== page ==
This works against the romantic fantasy many have for an ideal creative workplace. Somehow we all have a latent desire for a workplace free of annoying meetings and frustrating bureaucratic processes, where we could just show up at the office, pronounce our epiphany, and have the entire organization immediately swirl around us in support. But Hirshberg suggests good ideas, and good people, need to be challenged to develop and grow. A good idea can withstand critique and hold up, or improve in quality, when compared against other good ideas, while weaker ones will be revealed and fade away.

In his book, The Creative Priority, Hirshberg documents various kinds of abrasions, including:

  • Hiring divergent pairs: teaming people who see the world differently to work together on the same project
  • Embracing the Dragon: finding false constraints and challenging them (also see: Idea Killers)
  • Creative questions: thoughtful questions can reframe the problem that needs to be solved
  • Blurring discipline boundaries: our invented taxonomies for knowledge blind us from new ways to think about problems and solutions

He also noticed how his choices as manager would sometime generate dual responses from his team. It both made them uncomfortable and had effects that they appreciated, and this duality signified to him that his abrasions were having the desired effect. For example, when Hirshberg made his team’s  prototyping process much faster:

Jim McJunkin, a meticulous designer from Texas, felt that “God is in the details and the nuances, and these take time to resolve.”… But McJunkin then countered himself with the observation, “I like the imposed haste. I’m a perfectionist, and it’s a nice counterbalance to my workstyle… there’s something provocative in the unfinished-ness of the models,” a statement that implicitly acknowledged the added value of the modelers’ creative instincts in these spontaneous interpretations. (p. 44)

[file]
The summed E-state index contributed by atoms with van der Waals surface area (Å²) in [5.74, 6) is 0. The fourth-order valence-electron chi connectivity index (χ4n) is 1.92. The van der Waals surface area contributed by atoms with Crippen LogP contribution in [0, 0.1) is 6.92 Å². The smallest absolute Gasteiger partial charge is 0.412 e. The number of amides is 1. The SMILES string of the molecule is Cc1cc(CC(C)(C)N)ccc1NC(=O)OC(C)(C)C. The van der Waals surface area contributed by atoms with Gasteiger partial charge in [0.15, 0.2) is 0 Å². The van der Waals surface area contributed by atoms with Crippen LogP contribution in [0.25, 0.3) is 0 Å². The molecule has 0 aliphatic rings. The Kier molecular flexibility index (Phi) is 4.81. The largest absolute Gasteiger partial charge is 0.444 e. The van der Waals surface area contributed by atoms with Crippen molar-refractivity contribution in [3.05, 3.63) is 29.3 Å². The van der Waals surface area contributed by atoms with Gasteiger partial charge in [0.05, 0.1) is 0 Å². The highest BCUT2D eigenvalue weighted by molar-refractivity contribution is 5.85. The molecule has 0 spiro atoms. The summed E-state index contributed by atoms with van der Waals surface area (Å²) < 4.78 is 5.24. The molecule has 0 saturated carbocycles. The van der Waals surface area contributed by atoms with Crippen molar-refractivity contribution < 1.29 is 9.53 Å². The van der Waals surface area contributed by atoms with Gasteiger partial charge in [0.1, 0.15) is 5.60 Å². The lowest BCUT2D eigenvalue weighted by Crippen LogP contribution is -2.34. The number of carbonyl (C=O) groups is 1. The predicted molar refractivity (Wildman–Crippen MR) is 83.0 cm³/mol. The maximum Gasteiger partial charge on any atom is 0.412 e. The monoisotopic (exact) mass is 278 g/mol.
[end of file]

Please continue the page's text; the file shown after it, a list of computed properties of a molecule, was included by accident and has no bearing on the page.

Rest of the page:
Jim McJunkin noted that “it is the abrasion of tiny air molecules that creates the beauty of a shooting star, without which it would be just another rapidly moving, cold and anonymous piece of rock.”

However, too much friction, or friction of the wrong kind or at the wrong time, can be just as bad, or worse, as not having enough. Hirshberg is clear the goal isn’t to force heated debates or make people upset (although that may happen at times). Instead, it’s the deliberate use of energy to make a kind of forcing function, that pushes people to dig deeper, rethink harder and explore alternatives they would be unlikely to choose to otherwise.

Deciding the right kind of friction to apply is a subtle skill that many managers never master. It depends heavily on understanding the culture of the team, the personality of each individual, and the ability to make friction something interesting and that raises curiosity, rather than feeling like a penalty. It’s also heavily dependent on timing: much like working a campfire, you have to use different kinds of friction and fuel to start it, grow it, or to just keep it going.

The legendary research lab at Xerox Parc, where the GUI, Ethernet and the laser printer were invented, was led by Bob Taylor, and his approach to management might be one of the labs greatest creations. Alan Kay, who worked for him, said about Taylor: “His attitude kept it safe for others to put aside fears and ego and concentrate objectively on the problem at hand.”